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Harness Safety Checks: Inspection Tips and Best Practices

A thorough inspection of a fall protection body harness to ensure it is safe to use can be the critical difference between a routine task and a life-altering incident.

Someone is inspecting a body harness

Types of personal fall protection harness inspections:

Initial Inspection

When you receive the harness from the manufacturer, perform a preliminary inspection to make sure it’s the right harness and does not have any defects. Confirm the model number, the size, the fit, and the condition.

Frequent Inspections

An inspection should be completed by the person who is going to wear the harness before every use. If the harness is shared, perform another inspection after the work is done to ensure it is safe to put back into rotation for the next person to use.

Periodic Inspections

A documented inspection of the harness that occurs at least once every 12 months is critical. Maintain records of these inspections. A third-party company may be performing the periodic inspection.

OSHA Construction Standard 1926.502(d)(21) Personal fall arrest systems shall be inspected prior to each use for wear, damage and other deterioration, and defective components shall be removed from service.
Graphic of a worker wearing a body harness and PPE.

Inspect your full body harness before you use it, every time.

During the inspection confirm that:

  • the ID tag is completely legible, labels are intact and readable
  • all shoulder, chest, leg, and back straps are intact
  • all hardware on the harness is in good condition and there are no defects, heat damage, weld damage, modifications, corrosion, cracks, breaks, or bends
  • the nylon webbing is in good condition and does not have any heat damage, weld splatter, chemical damage, pulled stitching, crushed webbing, knots, cuts, snags, tears, or holes
  • there are no torn, frayed, or broken fibers
  • there are no pulled stitches or frayed edges
  • there are no signs of heat or UV damage
  • the buckles and adjusters work correctly, move freely, and are not deformed or cracked
  • all grommets are secure, and all rivets are tight
  • there are no additional punched holes in the harness
  • the straps do not have excessive wear
  • it is in good working order and no part of the harness is damaged
OSHA General Industry Standard 1910.140(c)(18) Personal fall protection systems must be inspected before initial use during each workshift for mildew, wear, damage, and other deterioration, and defective components must be removed from service.

YOU need to inspect your harness before you use it.

Two images: A worker inspecting a harness and a worker wearing a harness.

As you begin the inspection, start at the top of the harness. Examine the hardware first including the buckle and connection point. Make sure the hardware moves freely and is not defective. If you recognize any of these issues with the hardware, do not use the harness.

  • defects, deformities, corrosion, or cracks on the D-ring, fasteners, adjusters, or other hardware
  • missing or bent grommets or any grommets that are not fully secure (wiggling a bit in their place)

After inspecting the hardware, then inspect the straps and webbing of the harness. Use your hands to feel for heat damage while visually inspecting the harness at the same time. If you recognize any of these issues with the harness, do not use it.

  • loose or frayed stitching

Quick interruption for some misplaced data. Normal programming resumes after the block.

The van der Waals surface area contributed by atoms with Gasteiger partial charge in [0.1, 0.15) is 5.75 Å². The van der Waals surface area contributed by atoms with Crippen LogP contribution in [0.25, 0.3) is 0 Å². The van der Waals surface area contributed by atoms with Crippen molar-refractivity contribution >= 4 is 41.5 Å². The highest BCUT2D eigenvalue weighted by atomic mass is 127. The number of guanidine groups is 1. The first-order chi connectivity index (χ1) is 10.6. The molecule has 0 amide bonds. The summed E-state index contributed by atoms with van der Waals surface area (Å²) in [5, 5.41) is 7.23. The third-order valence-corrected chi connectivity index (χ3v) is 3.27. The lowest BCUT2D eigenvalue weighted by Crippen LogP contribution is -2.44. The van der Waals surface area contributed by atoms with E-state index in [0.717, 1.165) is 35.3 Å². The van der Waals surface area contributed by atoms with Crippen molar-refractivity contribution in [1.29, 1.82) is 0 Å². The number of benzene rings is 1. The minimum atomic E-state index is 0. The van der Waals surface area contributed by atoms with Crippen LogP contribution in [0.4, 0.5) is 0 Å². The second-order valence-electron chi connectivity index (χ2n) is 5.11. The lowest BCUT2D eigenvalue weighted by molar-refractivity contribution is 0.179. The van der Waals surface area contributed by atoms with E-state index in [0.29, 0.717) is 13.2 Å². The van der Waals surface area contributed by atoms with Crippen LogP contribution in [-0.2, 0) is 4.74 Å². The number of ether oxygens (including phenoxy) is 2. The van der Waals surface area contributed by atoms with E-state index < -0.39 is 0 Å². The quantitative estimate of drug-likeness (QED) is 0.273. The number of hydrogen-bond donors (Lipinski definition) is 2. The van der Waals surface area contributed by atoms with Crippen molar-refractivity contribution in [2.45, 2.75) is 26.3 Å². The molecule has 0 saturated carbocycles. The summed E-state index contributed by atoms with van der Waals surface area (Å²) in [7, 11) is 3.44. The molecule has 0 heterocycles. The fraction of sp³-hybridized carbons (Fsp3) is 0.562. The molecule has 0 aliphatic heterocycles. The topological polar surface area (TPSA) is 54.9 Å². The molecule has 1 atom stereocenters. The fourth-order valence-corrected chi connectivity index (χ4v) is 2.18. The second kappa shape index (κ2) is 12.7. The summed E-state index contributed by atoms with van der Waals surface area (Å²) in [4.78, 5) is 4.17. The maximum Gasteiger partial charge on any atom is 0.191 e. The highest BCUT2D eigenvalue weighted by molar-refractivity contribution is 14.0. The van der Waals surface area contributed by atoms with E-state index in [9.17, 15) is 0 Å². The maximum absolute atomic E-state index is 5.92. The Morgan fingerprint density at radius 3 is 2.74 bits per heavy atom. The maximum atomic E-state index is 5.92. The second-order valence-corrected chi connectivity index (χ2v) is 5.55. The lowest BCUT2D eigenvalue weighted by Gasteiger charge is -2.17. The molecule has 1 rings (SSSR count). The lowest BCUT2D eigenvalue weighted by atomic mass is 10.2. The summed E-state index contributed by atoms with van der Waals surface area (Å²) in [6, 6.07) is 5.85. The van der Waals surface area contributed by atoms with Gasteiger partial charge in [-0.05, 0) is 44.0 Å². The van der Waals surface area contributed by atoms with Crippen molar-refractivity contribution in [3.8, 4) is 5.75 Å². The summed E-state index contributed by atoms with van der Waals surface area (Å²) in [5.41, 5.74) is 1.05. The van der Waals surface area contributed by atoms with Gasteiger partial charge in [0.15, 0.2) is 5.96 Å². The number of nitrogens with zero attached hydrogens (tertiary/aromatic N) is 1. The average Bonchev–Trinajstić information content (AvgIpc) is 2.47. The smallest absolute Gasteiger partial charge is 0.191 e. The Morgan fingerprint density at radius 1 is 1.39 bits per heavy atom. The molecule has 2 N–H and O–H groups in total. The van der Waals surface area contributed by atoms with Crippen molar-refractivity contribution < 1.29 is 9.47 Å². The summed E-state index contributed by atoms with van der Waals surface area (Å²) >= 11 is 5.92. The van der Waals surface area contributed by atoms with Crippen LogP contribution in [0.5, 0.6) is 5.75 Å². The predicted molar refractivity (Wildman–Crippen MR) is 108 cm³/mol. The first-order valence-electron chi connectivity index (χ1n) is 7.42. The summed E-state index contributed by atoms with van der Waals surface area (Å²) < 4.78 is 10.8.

• worn or damaged straps or webbing
  • foreign objects (staples, duct tape) adhered to the fabric
  • damage from corrosives, chemicals, flames, or weld splatter
  • any kind of cuts or holes, intentional or from wear
  • fabric damage from paint or grease

During visual harness inspections, hold the components and also perform a “hand over hand” inspection. Grasp the webbing and bend it, checking both sides. This will create some surface tension making damaged fibers or defects easier to see. It is best to perform harness inspections without gloves so that you are able to feel the material.

A black and white graphic of a body harness.

Labels must be visible and legible on personal fall protection equipment. If labels are unreadable, or have been removed, the equipment should be removed from service.

The manufacturer’s ID tag on a harness must display the manufacturer’s name, the unique serial number, the model number, the size, and the date of manufacture.

Some common reasons why a harness will not pass inspection are when the manufacturer’s tag is illegible, there is heat damage or UV damage on the harness, or there is writing in marker on the load-bearing webbing.

A checklist on a desk, someone is completing a body harness inspection.

If a harness fails an inspection for any reason, even if you think it’s not a big deal, the harness should be removed from service, and tagged so that it is not used again before it can be repaired or replaced.

Do not write your name with a marker on the straps of the harness. This introduces a chemical onto the load bearing straps and it could fail inspection.

During the inspection if you see anything questionable… anything you are unsure of… do not wear it. Take it out of service. Do not risk it. Get it looked at by a competent person (a trained and qualified harness inspector) or replace it.

After a fall, the components of a fall arrest system, including the harness, should be removed from service. Follow the manufacturer’s instructions for inspection requirements before allowing any portions of the system to be allowed back into service.

Some parts of a fall arrest system, like the shock absorbing lanyard or retractable lifeline, will be returned to the manufacturer for recertification if they were involved in a fall or they may be destroyed.

Quote: When you can remove risk, do it. When you can't, reduce it.

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